Northern Telecom proposed replacing the small TPL offices by remoteing these offices via larger nearby exchanges using DMS-256 subscriber carrier. We later learned this had been a “place-holder” bid because they were not allowed to bid the new digital switch before the “Digital World” announcement in February!
North Electric proposed replacing some of our larger NX-2A offices with NX-1 and moving the NX-2A equipment to the smaller TPL exchanges.
Stromberg-Carlson made two proposals, the electronic ESC-2 Crossreed and alternatively, XY Step by Step!
After the Digital World announcement, we (a group of North Florida & Mid-Continent Telephone Company engineers) were flown to Ottawa where Northern Telecom’s Bell Northern (BNR) engineers gave us a preview of the DMS-10. This switch was to have core architecture and OS commonality with the SL-1 and because of that, it would be able to be ready for market before the DMS-100! This meeting was followed by a bid from Northern Telecom to replace our first five TPL conversions with the new DMS-10!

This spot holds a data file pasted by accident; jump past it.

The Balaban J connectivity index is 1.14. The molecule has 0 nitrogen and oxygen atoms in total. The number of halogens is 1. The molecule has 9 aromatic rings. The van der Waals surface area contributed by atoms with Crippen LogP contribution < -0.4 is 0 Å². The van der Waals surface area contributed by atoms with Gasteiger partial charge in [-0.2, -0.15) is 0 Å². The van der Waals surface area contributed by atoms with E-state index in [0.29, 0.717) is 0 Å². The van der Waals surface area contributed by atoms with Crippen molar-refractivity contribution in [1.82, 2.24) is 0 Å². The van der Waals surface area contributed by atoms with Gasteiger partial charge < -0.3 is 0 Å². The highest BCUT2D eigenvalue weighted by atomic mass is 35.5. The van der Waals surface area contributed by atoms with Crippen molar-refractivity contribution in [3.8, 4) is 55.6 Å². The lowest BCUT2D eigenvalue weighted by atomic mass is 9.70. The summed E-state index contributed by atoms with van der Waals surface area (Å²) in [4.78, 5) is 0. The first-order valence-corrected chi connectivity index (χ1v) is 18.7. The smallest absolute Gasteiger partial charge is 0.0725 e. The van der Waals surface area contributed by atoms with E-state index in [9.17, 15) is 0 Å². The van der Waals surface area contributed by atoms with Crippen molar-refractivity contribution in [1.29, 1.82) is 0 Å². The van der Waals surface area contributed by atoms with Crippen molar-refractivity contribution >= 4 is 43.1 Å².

After lengthy review, the decision to purchase five DMS-10 offices was recommended by my office (I was at the time Chief Engineer of the North Florida Telephone Co), and supported by our Regional Engineering office of the Mid-Continent Telephone Co. (At this time, North Florida Telephone Company was a Mid-Continent property and is now Alltel and soon to become Valor.) Mid-Continent Corporate Engineering agreed and I signed the purchase order for the first production delivery of the DMS-10 to be installed in our Fort White, Florida exchange!